iStock_000018046348XSmallAddiction and alcoholism affect everyone in the family. Your family member is starting the recovery process in treatment. Spending some time on your own well-being can help them- and you- continue recovering successfully. Here are six things you can do while they’re in treatment:

1. Make a list of lessons learned.

Consider your experience with your loved one’s drug or alcohol use — is there anything you wish you’d done different in response? Perhaps you acted from good intentions but somehow suspect you may have contributed to the problem. This is a good time to take stock of the past.

2. Identify your own worries and resentments.

Let’s get them out in the open where they can be discussed. By the way, a resentment is defined as anger resulting from your belief that you’ve been manipulated, taken advantage of, or treated unfairly. Dealing with resentments is central to recovery — for family members as well as the recovering person.

3. Seek help for your own needs and problems (we all have them.)

As the saying goes: you know what addiction has done to your loved one — but can you see what it’s done to you? Too often our own hopes, dreams, and aspirations have been shunted aside. What could restore a sense of hopefulness and optimism? Is there anything we’d like to change about ourselves?

4. Set reasonable expectations for the near future

Treatment is the beginning of recovery, not an end-point. We don’t want to rush things, or expect too much too soon. Make a list of reasonable expectations for yourself and your family. Discuss with others. Do they agree?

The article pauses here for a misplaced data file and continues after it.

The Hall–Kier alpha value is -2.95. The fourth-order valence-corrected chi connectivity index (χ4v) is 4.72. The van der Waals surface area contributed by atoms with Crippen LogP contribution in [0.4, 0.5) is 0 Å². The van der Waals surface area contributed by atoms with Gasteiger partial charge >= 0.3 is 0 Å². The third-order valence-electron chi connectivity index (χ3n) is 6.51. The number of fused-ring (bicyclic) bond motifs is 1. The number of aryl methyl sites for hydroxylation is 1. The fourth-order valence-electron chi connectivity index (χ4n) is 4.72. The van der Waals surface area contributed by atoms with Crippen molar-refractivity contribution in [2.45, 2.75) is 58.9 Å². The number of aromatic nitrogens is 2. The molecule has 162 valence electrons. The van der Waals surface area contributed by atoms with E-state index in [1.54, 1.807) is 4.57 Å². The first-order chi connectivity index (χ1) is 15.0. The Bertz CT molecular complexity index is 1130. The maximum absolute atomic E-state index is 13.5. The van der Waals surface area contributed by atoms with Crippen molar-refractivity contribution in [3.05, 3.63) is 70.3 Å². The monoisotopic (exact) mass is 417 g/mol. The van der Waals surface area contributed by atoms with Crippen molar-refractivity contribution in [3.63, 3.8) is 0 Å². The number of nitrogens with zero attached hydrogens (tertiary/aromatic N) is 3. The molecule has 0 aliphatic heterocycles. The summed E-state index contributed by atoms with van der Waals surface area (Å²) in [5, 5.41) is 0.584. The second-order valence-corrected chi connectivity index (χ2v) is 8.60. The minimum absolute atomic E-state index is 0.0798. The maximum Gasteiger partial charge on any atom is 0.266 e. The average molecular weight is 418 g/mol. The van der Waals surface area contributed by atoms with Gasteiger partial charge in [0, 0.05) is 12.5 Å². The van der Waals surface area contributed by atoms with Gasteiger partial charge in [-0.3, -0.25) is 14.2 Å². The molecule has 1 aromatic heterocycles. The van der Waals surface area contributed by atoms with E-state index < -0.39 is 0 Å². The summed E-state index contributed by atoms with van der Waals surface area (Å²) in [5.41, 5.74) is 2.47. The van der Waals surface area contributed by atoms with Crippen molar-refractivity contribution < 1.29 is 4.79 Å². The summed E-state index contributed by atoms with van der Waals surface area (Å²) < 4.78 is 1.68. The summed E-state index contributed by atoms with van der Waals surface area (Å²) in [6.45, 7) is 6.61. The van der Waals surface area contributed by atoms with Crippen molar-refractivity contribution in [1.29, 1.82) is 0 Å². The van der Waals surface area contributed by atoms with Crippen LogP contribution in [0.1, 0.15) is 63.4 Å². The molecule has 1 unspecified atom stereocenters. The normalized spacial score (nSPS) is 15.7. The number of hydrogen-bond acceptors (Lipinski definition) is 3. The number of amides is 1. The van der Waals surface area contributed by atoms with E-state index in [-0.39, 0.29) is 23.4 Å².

5. Practice managing your emotions.

We don’t want to be ruled by our negative feelings. That’s not good for us, or for those around us. We can all learn skills to improve our emotional control. Ask the counselors for suggestions Do some reading on the subject.

6. Consider the possibility of relapse.

It’s not the end of the world. People sometimes backslide. No need to give up. What about developing a plan, just in case?


[…] This short article helps family members of addicts or alcoholics in rehab start healing. Addiction is a family disease- recovery can be a family process too. (#Addiction is a family disease- #recovery can be a family process.  […]

Pingback by 6 Things You Can Do While Your Loved One's in T... — December 7, 2013 @ 12:11 am

Couldn’t agree more, Darlene. Well-put. Pretty much every program I’ve ever worked with has had a ‘family program’, but only two or three genuinely dealt with the needs of the family in early recovery, and as a result, only those few actually seemed to make a real difference in the quality of the treatment experience. And you could immediately tell the difference in those satisfaction surveys we made them fill out.

I think based on experience that this is an area where the smart program director invests enough time, attention, and money to recruit a very skilled and committed clinician.

Comment by C. Scott McMillin — November 16, 2013 @ 6:53 pm

These are excellent and essential guidelines for loved ones of those newly sober. They need support as much as the addict to learn to focus on themselves instead of the addict, to find pleasure, and to begin they’re own recovery. Resentments about the past are common. It’s helpful to talk about them, but not initially with the addict, who is already is full of shame and guilt, and needs support and to rebuild confidence in his or her sobriety. It’s a great idea to prepare for slips and know how to handle them.